Destination New Zealand
by John Kinsella
From the sub-tropical reefs and beaches of the North Island to the unique topography and temperate waters of the South Island, it could take a lifetime to uncover all the dive sites along New Zealand’s 14,000-kilometre/8700-mile coastline. Many of the hot spots are easily reached from the mainland and there’s a wealth of PADI Dive Shops ready to help with trips to the off shore islands and reefs. You can dive fiords, wrecks, and sub-tropical reefs, or explore kelp forests and swim with vast schools of fish. Simply put, New Zealand is a dream dive destination.
It’s also a land of stories, were the Māori culture runs deep. The tangata whenua, (indigenous people), settled here more than 1000 years ago and make up 14 percent of the population. Common Māori terms and phrases are part of the local vernacular: kia ora (hello) is a handy start for the visitor.
When you’re not diving you can try your hand at bungee jumping, river rafting or hiking through some of the many parks and reserves. Other attractions include hot pools, steaming mud, skiing, Tane Mahuta (the largest tree and God of the Forest), mountain biking, snowboarding, helicopter rides,endless beautiful coastline and superb food and wine.
Find a PADI Dive Center or Resort in New Zealand.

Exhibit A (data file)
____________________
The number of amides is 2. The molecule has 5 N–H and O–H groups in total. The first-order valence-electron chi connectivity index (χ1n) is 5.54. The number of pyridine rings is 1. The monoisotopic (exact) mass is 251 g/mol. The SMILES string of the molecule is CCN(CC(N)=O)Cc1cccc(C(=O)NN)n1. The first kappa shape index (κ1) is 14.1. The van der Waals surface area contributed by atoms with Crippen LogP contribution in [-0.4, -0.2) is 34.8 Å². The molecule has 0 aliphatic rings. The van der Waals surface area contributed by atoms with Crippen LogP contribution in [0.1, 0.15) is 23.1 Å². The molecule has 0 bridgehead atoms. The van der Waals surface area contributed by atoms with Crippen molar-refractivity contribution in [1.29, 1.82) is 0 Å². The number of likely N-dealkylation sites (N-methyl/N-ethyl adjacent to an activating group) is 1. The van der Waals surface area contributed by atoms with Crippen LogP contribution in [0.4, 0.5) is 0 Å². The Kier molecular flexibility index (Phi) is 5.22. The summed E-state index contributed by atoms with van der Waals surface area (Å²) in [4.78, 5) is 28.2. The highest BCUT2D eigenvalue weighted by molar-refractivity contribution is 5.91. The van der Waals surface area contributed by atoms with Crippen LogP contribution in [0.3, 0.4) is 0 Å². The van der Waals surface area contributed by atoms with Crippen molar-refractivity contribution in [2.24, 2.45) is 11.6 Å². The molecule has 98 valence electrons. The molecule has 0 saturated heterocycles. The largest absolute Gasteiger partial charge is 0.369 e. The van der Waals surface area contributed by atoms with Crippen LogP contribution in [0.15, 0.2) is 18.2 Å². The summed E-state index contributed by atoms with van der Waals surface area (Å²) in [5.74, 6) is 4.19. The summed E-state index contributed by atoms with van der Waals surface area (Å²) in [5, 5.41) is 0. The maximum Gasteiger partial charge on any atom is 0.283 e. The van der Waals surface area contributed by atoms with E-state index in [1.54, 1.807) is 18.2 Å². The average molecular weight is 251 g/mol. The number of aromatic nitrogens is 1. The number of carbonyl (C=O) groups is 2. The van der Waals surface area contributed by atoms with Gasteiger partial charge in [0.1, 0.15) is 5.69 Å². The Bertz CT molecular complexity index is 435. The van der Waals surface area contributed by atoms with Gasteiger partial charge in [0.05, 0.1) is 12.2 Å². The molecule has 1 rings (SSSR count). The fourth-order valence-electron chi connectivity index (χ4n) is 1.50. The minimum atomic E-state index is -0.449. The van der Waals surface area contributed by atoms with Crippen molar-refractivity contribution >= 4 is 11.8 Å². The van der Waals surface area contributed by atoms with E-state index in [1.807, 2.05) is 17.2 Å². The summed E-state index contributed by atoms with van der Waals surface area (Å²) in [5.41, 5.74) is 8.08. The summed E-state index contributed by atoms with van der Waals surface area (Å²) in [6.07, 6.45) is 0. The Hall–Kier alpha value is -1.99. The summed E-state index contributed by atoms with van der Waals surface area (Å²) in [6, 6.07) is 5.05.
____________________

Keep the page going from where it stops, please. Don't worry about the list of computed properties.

Just a 30-minute drive from Dunedinon the South Island, Aramoana Mole has the most accessible dive wrecks in the country, beautiful temperate marine life, exquisite sponge gardens and kelp forests. There is good road access and it's a nice drive when you go with a local PADI Dive Shop. Depths average 7 - 20 metres/23 - 65 feet.
The Fiordland World Heritage Area's overpowering rugged beauty isn't confined to the mountains, lakes and rivers. Deep inside the fourteen sheltered fiords (some penetrating inland up to 16 kilometres/10 miles), minimal water disturbance results in exceptionally good visibility along the steep cliff faces. Heavy rainfall (up to 7 metres/23 feet per year) produces a10-metre/33-foot surface layer of fresh water. This tannin-colored layer reduces light levels, fooling deep dwelling creatures like black coral and groper into thinking their habitat is deeper (about 30 metres/100 feet deep) than it is. The result is a feast of remarkable underwater sights.
In this spectacular fiord divers may encounter black and red corals and spiny sea-dragons. Half the fiord is a marine reserve that is just as spectacular above the water, boasting glacier-carved hanging valleys, thick native forests and spectacular waterfalls. You can drive, taking a bus tour or fly to Milford Sound from Queenstown on the South Island.
Secretary Island, a favorite haunt of bottlenose dolphins, guards the entrance to Doubtful Sound. Carnivorous starfish prey on the mussels blanketing Deep Cove while Bauza Island and The Guthave glorious red and black coral. Doubtful Sound is not directly accessible by road. Travel arrangements may be made at Queenstown,Te Anau and the town of Manapouri, where your Doubtful Sound adventure begins at Deep Cove.